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The Garden, Orgeval, 1964 
Paper Size: 20 x 16 inches
Image Size: 9 5/8 x 7 3/4 inches

Crocus and Primroses, Orgeval, 1957 
Paper Size: 20 x 16 inches
Image Size: 9 5/8 x 7 5/8 inches

Fungus, Orgeval, 1967 
Paper Size: 20 x 16 inches
Image Size: 9 3/4 x 7 11/16 inches

Yellow Vine and Rock Plants, Orgeval, 1958
Paper Size: 20 x 16 inches
Image Size: 9 5/8 x 7 5/8 inches

Driveway, Orgeval, 1957 
Paper Size: 20 x 16 inches
Image Size: 9 3/4 x 7 5/8 inches

The Happy Family, Orgeval, 1958 
Paper Size: 20 x 16 inches
Image Size: 9 5/8 x 7 5/8 inches

After a lifetime of working on a series of “collective portraits” in far-flung places such as Mexico; Ghana; Italy; Tir a’Mhurain, Scotland; and his adoptive country, France, an aging Paul Strand decided to concentrate on still lifes and the stony beauty of his own garden at Orgeval, France, as a site in which to distill his discoveries as a photographer. The work that constitutes Paul Strand: Portfolio Two—The Garden is marked by close and careful study of the forms and patterns within nature—of tiny button-shaped flowers, cascading winter branches, and fierce snarls of twigs. While the images bear the same directness and precise vision that is quintessentially Strand, the work also reflects a growing metaphorical turn.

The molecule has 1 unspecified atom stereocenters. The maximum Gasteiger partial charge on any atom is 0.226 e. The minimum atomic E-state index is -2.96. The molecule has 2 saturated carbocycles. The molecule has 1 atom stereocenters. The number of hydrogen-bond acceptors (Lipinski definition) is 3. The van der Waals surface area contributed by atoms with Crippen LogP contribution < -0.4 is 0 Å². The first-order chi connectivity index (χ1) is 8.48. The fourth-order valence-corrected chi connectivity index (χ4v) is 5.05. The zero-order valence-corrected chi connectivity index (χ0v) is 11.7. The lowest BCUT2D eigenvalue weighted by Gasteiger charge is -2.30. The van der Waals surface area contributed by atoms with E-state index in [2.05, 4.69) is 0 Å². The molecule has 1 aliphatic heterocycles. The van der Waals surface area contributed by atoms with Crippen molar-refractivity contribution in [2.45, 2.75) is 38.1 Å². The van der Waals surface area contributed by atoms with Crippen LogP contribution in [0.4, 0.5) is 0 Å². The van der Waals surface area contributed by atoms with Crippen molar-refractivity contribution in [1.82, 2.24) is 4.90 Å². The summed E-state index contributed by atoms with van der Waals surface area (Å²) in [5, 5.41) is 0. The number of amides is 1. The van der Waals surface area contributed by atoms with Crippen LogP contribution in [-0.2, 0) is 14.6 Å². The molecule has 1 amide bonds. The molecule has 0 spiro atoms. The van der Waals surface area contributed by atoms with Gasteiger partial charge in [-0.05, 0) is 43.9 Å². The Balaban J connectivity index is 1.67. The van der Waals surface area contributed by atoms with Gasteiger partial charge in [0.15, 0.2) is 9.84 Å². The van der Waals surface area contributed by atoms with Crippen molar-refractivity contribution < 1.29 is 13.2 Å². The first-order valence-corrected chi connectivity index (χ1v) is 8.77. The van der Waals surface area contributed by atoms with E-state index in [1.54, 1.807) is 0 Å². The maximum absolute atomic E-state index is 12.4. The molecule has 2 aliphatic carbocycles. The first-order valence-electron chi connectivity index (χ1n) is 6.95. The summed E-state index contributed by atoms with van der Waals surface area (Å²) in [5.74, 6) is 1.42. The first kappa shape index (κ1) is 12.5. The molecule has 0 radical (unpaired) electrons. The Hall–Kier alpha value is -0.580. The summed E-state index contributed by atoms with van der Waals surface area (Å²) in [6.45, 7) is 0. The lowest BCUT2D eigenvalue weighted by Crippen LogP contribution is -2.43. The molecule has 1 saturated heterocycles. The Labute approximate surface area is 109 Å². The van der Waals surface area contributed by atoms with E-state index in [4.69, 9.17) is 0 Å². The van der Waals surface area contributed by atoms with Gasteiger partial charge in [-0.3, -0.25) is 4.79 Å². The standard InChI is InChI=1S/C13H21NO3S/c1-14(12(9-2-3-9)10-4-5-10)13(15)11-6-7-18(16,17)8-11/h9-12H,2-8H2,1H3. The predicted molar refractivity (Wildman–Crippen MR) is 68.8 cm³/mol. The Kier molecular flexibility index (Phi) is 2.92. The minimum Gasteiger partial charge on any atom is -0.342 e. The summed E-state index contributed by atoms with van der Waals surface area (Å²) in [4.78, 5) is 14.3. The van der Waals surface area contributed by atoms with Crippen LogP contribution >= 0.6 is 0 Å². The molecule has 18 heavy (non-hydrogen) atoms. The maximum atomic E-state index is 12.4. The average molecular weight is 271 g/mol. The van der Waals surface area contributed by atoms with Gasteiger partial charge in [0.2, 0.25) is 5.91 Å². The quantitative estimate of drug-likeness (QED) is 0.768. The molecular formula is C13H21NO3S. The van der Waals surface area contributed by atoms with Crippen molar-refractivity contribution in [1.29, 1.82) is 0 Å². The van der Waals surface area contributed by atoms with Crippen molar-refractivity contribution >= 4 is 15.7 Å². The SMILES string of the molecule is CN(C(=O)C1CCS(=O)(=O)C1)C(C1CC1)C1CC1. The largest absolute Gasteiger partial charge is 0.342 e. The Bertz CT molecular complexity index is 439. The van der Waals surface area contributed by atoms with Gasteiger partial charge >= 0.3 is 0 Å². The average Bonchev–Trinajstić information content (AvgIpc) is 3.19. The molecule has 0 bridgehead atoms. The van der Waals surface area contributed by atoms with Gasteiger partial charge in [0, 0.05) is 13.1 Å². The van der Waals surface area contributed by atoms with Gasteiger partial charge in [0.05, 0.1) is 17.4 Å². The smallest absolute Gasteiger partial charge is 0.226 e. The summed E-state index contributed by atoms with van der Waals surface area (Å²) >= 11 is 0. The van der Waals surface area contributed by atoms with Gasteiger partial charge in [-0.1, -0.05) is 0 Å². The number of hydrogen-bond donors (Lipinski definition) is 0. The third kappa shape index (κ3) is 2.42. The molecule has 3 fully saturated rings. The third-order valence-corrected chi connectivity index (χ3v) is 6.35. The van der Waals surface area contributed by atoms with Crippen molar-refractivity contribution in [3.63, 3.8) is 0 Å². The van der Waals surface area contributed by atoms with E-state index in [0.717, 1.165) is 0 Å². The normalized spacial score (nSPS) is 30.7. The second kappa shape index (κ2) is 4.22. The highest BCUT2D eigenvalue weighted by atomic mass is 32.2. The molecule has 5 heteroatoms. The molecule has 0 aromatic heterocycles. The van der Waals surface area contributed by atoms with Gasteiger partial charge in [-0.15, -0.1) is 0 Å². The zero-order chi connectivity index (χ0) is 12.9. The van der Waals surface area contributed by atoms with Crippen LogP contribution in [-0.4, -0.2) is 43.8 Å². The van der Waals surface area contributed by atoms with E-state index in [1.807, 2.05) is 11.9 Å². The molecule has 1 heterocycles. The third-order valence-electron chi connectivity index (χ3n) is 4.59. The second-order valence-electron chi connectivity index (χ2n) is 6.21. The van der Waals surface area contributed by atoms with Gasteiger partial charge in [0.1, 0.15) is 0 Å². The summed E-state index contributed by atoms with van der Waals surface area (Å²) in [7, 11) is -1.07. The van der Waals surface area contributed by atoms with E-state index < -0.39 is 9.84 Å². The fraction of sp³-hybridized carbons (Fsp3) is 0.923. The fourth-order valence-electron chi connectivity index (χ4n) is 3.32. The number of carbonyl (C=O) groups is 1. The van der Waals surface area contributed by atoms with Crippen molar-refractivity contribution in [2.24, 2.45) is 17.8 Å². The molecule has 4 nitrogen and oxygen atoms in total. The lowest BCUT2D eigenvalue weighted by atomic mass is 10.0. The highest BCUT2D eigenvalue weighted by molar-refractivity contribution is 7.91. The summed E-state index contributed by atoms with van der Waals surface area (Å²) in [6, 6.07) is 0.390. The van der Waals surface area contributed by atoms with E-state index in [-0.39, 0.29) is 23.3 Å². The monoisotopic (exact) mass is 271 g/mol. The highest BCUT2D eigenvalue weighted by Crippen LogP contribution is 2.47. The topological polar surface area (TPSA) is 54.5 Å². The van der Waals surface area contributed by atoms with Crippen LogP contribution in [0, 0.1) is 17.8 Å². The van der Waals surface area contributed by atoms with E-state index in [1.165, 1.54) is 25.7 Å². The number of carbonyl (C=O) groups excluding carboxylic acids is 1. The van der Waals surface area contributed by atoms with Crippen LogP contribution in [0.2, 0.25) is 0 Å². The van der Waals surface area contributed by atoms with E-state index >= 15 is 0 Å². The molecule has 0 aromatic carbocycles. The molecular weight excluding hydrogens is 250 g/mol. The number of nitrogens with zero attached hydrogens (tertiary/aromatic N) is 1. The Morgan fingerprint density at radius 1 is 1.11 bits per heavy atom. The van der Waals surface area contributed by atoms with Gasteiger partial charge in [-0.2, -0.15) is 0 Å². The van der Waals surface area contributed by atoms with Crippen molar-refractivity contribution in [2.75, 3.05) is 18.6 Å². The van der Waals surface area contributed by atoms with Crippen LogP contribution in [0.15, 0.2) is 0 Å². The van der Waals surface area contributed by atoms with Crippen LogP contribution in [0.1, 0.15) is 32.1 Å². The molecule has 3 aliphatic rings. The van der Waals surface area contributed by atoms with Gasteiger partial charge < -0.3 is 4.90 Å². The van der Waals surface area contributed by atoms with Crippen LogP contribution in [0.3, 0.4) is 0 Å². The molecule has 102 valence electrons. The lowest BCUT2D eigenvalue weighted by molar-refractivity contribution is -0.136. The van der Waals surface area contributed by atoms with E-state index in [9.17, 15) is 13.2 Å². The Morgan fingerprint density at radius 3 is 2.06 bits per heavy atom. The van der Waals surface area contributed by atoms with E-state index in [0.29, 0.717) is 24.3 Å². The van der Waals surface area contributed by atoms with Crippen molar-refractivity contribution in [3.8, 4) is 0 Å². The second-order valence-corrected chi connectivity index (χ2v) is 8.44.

These gelatin-silver prints were made under the direction of, and approved by, Paul Strand in his darkroom at Orgeval near the end of his life. In accordance with his practice, each print is archivally processed, gold-toned, and varnished. Each portfolio is sold in a cloth-covered clamshell case and is accompanied by text written and signed by Paul Strand.

Paul Strand (born in New York, 1890; died in Orgeval, France, 1976) was one of the great photographers of the twentieth century. As a youth, he studied under Lewis Hine at the Ethical Culture Fieldston School, going on to draw acclaim from such illustrious sources as Alfred Stieglitz and David Alfaro Siqueiros. After World War II, Strand traveled around the world—from New England to Ghana, France to the Outer Hebrides—to photograph, and in the process created a dynamic and significant body of work.